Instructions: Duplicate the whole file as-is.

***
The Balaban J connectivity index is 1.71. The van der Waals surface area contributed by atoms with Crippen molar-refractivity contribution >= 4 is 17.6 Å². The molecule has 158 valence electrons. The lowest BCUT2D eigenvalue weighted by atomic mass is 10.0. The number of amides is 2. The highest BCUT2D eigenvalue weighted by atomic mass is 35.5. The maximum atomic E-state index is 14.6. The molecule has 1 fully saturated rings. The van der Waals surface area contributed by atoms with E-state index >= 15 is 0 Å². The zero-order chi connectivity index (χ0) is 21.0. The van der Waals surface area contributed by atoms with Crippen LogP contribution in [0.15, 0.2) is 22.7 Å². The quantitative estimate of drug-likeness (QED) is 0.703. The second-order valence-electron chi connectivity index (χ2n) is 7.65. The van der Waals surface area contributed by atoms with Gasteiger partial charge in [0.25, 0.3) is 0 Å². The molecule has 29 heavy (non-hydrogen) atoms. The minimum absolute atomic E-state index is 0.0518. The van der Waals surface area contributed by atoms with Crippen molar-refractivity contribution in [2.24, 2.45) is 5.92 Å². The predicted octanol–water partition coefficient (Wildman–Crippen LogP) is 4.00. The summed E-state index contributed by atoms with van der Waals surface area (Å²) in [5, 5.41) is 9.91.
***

The Balaban J connectivity index is 1.71. The van der Waals surface area contributed by atoms with Crippen molar-refractivity contribution >= 4 is 17.6 Å². The molecule has 158 valence electrons. The lowest BCUT2D eigenvalue weighted by atomic mass is 10.0. The number of amides is 2. The highest BCUT2D eigenvalue weighted by atomic mass is 35.5. The maximum atomic E-state index is 14.6. The molecule has 1 fully saturated rings. The van der Waals surface area contributed by atoms with E-state index >= 15 is 0 Å². The zero-order chi connectivity index (χ0) is 21.0. The van der Waals surface area contributed by atoms with Crippen LogP contribution in [0.15, 0.2) is 22.7 Å². The quantitative estimate of drug-likeness (QED) is 0.703. The second-order valence-electron chi connectivity index (χ2n) is 7.65. The van der Waals surface area contributed by atoms with Gasteiger partial charge in [0.25, 0.3) is 0 Å². The molecule has 29 heavy (non-hydrogen) atoms. The minimum absolute atomic E-state index is 0.0518. The van der Waals surface area contributed by atoms with Crippen molar-refractivity contribution in [2.24, 2.45) is 5.92 Å². The predicted octanol–water partition coefficient (Wildman–Crippen LogP) is 4.00. The summed E-state index contributed by atoms with van der Waals surface area (Å²) in [5, 5.41) is 9.91.